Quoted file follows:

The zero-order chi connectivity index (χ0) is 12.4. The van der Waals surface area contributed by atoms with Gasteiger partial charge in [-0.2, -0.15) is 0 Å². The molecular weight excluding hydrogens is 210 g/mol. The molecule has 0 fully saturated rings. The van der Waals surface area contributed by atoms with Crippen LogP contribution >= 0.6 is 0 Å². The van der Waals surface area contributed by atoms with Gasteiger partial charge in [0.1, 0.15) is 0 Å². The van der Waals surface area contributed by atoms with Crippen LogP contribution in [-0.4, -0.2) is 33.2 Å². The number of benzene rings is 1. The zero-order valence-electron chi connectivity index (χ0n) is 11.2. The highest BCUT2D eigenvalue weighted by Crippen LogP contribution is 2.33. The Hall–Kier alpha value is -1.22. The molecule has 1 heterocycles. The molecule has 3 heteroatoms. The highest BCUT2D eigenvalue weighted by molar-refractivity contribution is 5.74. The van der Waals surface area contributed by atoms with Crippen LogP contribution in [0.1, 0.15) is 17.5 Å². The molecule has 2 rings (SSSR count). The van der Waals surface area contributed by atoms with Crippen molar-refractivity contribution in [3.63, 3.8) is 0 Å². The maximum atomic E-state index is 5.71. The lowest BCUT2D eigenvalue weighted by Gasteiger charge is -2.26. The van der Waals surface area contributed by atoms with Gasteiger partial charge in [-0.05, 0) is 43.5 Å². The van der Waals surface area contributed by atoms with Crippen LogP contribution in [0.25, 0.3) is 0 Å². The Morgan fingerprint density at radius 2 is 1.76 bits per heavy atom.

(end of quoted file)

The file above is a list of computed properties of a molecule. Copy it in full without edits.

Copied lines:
The zero-order chi connectivity index (χ0) is 12.4. The van der Waals surface area contributed by atoms with Gasteiger partial charge in [-0.2, -0.15) is 0 Å². The molecular weight excluding hydrogens is 210 g/mol. The molecule has 0 fully saturated rings. The van der Waals surface area contributed by atoms with Crippen LogP contribution >= 0.6 is 0 Å². The van der Waals surface area contributed by atoms with Gasteiger partial charge in [0.1, 0.15) is 0 Å². The van der Waals surface area contributed by atoms with Crippen LogP contribution in [-0.4, -0.2) is 33.2 Å². The number of benzene rings is 1. The zero-order valence-electron chi connectivity index (χ0n) is 11.2. The highest BCUT2D eigenvalue weighted by Crippen LogP contribution is 2.33. The Hall–Kier alpha value is -1.22. The molecule has 1 heterocycles. The molecule has 3 heteroatoms. The highest BCUT2D eigenvalue weighted by molar-refractivity contribution is 5.74. The van der Waals surface area contributed by atoms with Crippen LogP contribution in [0.1, 0.15) is 17.5 Å². The molecule has 2 rings (SSSR count). The van der Waals surface area contributed by atoms with Crippen molar-refractivity contribution in [3.63, 3.8) is 0 Å². The maximum atomic E-state index is 5.71. The lowest BCUT2D eigenvalue weighted by Gasteiger charge is -2.26. The van der Waals surface area contributed by atoms with Gasteiger partial charge in [-0.05, 0) is 43.5 Å². The van der Waals surface area contributed by atoms with Crippen LogP contribution in [0.25, 0.3) is 0 Å². The Morgan fingerprint density at radius 2 is 1.76 bits per heavy atom.